The valves of your trumpet or valve instrument will need regular lubrication. This is done by unscrewing the valve cap and extending the valve to half way, applying a dot of valve oil to the valve’s widest part, and pushing the valve back into place taking care to ensure that it is correctly aligned. Checking the alignment is very simple – try gently turning the valve. If it won’t turn, the valve is lined up correctly. If does turn, keep turning it until you hear a click and the valve won’t turn anymore.
It is very important that once you have finished playing for the day, all moisture is removed from the inside of the horn. To do this, open the water keys and blow through the instrument. Wipe the exterior to remove any oils from your fingers, and put the instrument back in its case. Not only does this protect your instrument from damage, but it also helps to keep it clean. Never place items in the case with your instrument which are not meant to be there. When the lid is closed, they may press against your instrument and cause damage to delicate slides and valves.
If the mouthpiece becomes stuck, don’t panic, and never, ever, try to force it off. This could cause significant damage. Your local music store should be able to remove it quite easily for you, and probably will not make a charge. They often use a special instrument called a mouthpiece puller. The easiest way to avoid mouthpiece problems is to ensure they are inserted properly into the receiver in the first place. Incorrect insertion is the most common cause of stuck mouthpieces. The correct method of inserting a mouthpiece is to lie the mouthpiece in the receiver and apply a tiny amount of pressure to help it stay in place. You may give a slight twist, with the emphasis is very much on slight. Excessive twisting will almost certainly result in the mouthpiece getting stuck.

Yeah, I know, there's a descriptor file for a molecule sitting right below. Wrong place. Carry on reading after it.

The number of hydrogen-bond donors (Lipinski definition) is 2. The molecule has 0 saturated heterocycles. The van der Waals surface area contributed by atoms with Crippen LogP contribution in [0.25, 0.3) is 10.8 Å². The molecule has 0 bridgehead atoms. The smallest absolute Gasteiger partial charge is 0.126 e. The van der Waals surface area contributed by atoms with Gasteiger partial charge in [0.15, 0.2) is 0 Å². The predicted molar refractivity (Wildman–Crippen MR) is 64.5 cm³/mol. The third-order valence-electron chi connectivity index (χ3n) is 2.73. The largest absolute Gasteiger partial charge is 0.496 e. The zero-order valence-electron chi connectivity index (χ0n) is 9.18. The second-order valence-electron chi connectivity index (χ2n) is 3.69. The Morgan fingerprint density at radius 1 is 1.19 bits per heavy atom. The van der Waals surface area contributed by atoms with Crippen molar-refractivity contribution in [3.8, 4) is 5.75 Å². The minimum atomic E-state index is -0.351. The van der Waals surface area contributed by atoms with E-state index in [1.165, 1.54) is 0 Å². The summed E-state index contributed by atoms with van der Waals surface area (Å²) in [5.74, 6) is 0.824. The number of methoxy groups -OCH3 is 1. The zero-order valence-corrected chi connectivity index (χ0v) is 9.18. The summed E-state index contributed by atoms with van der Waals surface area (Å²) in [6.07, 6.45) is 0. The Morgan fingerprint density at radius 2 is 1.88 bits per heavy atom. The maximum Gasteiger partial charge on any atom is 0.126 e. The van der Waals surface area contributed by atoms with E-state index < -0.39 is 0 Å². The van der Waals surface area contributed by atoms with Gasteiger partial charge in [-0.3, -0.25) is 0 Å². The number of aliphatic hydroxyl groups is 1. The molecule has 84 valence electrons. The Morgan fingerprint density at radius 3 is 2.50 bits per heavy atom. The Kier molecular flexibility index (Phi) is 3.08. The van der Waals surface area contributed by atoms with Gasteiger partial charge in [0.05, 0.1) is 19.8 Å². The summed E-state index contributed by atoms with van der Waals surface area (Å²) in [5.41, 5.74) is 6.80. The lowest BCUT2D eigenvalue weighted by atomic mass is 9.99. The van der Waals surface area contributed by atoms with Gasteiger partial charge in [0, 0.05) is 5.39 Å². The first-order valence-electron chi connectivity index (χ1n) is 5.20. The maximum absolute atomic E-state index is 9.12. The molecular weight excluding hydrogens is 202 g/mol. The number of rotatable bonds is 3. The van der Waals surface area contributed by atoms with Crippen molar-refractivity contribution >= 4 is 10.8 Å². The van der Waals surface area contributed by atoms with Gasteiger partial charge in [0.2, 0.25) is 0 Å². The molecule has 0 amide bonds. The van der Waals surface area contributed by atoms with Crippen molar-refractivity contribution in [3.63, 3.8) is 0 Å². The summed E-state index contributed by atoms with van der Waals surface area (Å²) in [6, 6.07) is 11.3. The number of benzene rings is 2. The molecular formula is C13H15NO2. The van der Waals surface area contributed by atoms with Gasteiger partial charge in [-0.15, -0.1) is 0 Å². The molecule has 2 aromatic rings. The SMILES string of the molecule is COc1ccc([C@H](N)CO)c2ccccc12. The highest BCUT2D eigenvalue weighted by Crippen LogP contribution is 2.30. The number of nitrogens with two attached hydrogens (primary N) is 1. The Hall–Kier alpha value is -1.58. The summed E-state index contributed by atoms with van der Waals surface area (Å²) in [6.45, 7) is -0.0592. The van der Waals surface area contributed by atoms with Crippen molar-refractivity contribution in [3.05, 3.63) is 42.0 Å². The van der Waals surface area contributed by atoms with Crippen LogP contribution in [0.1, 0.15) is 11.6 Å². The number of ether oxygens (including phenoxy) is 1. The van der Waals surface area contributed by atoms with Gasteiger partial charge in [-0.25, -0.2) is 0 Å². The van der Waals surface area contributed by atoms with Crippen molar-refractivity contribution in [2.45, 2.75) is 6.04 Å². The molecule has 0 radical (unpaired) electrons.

You will need to check that all slides are moving freely and lubricate them with slide grease as necessary.
The inside of your valve instrument will need regular cleaning – we recommend at least every three months. Please scroll down the page to see our General Guide to Cleaning Brass Instruments. You may wish to consider having your instrument chemically cleaned from time to time. The results are very impressive and far exceed what can be achieved manually at home. Speak to your local music shop for further details and prices.